"Oh thank you Tilly, yes it was. It was a shower gift from the stern Dowager Lady Isobel, if you can believe, with explicit instructions for it to be worn last night and not on my wedding night."

"Oh aye? Doesn't she have that the wrong way round? Shouldn't you have worn your dull old thermals last night and saved the sexier bit for the marriage bed?"

"Oh," they all laughed again while Molly stood posing, showing off her dressing gown. Made of the finest silk and lace in a delicate oyster shade, the full-length two-piece ensemble, sheer and flowing looked more refined and sophisticated than tawdry. "I guess this outfit does have some allure, but I don't think you could actually call it sexy, could you? It has more to do, I believe, with my feeling pretty and pampered."

"Sure, but they stuck you here in this tiny hovel! You can't mean to tell me out of all of the fifty million rooms at the Big House, each one was occupied?"

"No, no but it's proper to have the bride and groom separated before the wedding isn't it?"

"Well, they could have at least put Hector and the other chaps down here."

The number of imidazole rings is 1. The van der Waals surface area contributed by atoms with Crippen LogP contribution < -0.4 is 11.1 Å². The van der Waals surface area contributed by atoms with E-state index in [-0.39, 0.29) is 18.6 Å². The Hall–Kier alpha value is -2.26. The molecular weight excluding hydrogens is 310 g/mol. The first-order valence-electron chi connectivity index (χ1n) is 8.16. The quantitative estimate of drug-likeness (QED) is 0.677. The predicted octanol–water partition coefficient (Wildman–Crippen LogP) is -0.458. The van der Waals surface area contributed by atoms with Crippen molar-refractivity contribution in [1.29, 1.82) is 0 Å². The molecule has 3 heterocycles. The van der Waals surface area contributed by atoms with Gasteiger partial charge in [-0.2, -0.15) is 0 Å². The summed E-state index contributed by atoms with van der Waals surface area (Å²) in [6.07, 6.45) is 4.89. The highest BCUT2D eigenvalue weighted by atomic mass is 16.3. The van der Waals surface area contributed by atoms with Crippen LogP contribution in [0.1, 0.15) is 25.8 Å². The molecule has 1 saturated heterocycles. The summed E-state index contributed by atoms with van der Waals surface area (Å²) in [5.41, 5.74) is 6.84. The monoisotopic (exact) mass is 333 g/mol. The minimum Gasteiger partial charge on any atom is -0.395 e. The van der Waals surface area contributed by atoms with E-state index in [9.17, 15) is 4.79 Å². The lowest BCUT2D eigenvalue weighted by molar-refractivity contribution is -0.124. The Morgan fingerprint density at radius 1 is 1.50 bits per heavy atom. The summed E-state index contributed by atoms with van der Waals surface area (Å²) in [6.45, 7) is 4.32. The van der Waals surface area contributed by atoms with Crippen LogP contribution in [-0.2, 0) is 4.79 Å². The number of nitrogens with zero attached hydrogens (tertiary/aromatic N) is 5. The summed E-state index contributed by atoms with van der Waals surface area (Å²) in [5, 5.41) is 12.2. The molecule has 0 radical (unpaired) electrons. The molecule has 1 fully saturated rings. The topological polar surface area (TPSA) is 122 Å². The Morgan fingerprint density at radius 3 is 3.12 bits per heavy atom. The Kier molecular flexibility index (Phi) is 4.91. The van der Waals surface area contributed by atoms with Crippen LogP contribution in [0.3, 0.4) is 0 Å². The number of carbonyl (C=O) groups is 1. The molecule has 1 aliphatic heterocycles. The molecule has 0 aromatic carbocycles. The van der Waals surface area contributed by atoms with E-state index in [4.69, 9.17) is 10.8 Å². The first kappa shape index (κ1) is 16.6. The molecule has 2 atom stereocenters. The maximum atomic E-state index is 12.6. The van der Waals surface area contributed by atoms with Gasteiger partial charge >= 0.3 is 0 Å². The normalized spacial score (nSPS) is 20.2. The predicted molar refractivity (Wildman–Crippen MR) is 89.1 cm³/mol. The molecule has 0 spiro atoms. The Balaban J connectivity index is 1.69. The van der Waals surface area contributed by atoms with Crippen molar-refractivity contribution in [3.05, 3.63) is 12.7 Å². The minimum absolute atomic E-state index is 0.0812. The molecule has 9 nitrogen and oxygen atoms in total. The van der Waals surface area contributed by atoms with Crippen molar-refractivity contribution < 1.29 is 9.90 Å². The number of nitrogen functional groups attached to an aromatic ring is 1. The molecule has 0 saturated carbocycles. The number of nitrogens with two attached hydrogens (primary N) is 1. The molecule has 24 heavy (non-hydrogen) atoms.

"Actually, I quite like this place. It's very cozy and to be fair, there are two rooms upstairs, it's just one has all of my wedding gear in it now. And besides, you two did have rooms made up for you at the estate. I don't think they knew what to do in this situation, me being without a proper family and all. Well, you two are my family, you know that. And tonight you may sleep in Glenbogle, my new home, beneath canopied beds surrounded by the portraits of all the former MacDonald clansmen, their eyes all glaring down at you!"

"Speaking of family, I haven't seen Jolyon. He won't miss the festivities, will he? He must see his little sister marry!"

"He'll be here, he has to be, he's to give me away!"

"And what of eligible men, will there be anyone worthy in attendance today?"

"Well, you've met Donald, he's quite handsome but he can be a handful. There's Hector's army mate, Toad. His real name is Terry, I've no idea how he acquired the moniker. You'll just have to scout about, I guess."

"Hmmm. Molly, you seem awfully calm for someone who's mere hours away from marrying a laird and marrying into all of this. What gives?"

"What can I say, Olivia. I'm in love!"